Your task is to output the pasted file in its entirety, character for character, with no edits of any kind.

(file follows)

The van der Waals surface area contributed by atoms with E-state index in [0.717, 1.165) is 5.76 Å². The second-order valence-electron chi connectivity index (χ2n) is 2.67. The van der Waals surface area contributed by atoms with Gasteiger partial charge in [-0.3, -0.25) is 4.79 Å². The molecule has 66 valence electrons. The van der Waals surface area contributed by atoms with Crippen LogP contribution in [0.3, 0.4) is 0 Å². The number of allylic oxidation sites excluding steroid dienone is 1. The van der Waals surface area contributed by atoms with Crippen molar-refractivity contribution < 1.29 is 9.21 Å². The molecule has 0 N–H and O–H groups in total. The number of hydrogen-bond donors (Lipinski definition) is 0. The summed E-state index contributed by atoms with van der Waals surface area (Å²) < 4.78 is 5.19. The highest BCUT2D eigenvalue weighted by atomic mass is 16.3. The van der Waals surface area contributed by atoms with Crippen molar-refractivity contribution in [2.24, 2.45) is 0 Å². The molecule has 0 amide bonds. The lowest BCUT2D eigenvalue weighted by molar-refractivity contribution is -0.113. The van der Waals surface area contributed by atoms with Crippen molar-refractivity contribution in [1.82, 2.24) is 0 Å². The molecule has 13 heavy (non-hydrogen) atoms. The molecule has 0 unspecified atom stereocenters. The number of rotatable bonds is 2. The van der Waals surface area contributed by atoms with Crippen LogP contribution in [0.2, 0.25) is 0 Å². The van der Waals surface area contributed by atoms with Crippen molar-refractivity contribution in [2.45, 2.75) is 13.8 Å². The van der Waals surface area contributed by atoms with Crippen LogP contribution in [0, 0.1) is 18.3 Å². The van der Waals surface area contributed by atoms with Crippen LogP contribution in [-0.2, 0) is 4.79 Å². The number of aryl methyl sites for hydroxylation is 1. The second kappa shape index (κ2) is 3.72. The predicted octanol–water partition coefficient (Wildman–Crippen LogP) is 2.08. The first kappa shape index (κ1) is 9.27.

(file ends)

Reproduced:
The van der Waals surface area contributed by atoms with E-state index in [0.717, 1.165) is 5.76 Å². The second-order valence-electron chi connectivity index (χ2n) is 2.67. The van der Waals surface area contributed by atoms with Gasteiger partial charge in [-0.3, -0.25) is 4.79 Å². The molecule has 66 valence electrons. The van der Waals surface area contributed by atoms with Crippen LogP contribution in [0.3, 0.4) is 0 Å². The number of allylic oxidation sites excluding steroid dienone is 1. The van der Waals surface area contributed by atoms with Crippen molar-refractivity contribution < 1.29 is 9.21 Å². The molecule has 0 N–H and O–H groups in total. The number of hydrogen-bond donors (Lipinski definition) is 0. The summed E-state index contributed by atoms with van der Waals surface area (Å²) < 4.78 is 5.19. The highest BCUT2D eigenvalue weighted by atomic mass is 16.3. The van der Waals surface area contributed by atoms with Crippen molar-refractivity contribution in [2.24, 2.45) is 0 Å². The molecule has 0 amide bonds. The lowest BCUT2D eigenvalue weighted by molar-refractivity contribution is -0.113. The van der Waals surface area contributed by atoms with Crippen molar-refractivity contribution in [1.82, 2.24) is 0 Å². The molecule has 13 heavy (non-hydrogen) atoms. The molecule has 0 unspecified atom stereocenters. The number of rotatable bonds is 2. The van der Waals surface area contributed by atoms with Crippen LogP contribution in [0.2, 0.25) is 0 Å². The van der Waals surface area contributed by atoms with Crippen molar-refractivity contribution in [2.45, 2.75) is 13.8 Å². The van der Waals surface area contributed by atoms with Crippen LogP contribution in [0, 0.1) is 18.3 Å². The van der Waals surface area contributed by atoms with Crippen LogP contribution in [-0.2, 0) is 4.79 Å². The number of aryl methyl sites for hydroxylation is 1. The second kappa shape index (κ2) is 3.72. The predicted octanol–water partition coefficient (Wildman–Crippen LogP) is 2.08. The first kappa shape index (κ1) is 9.27.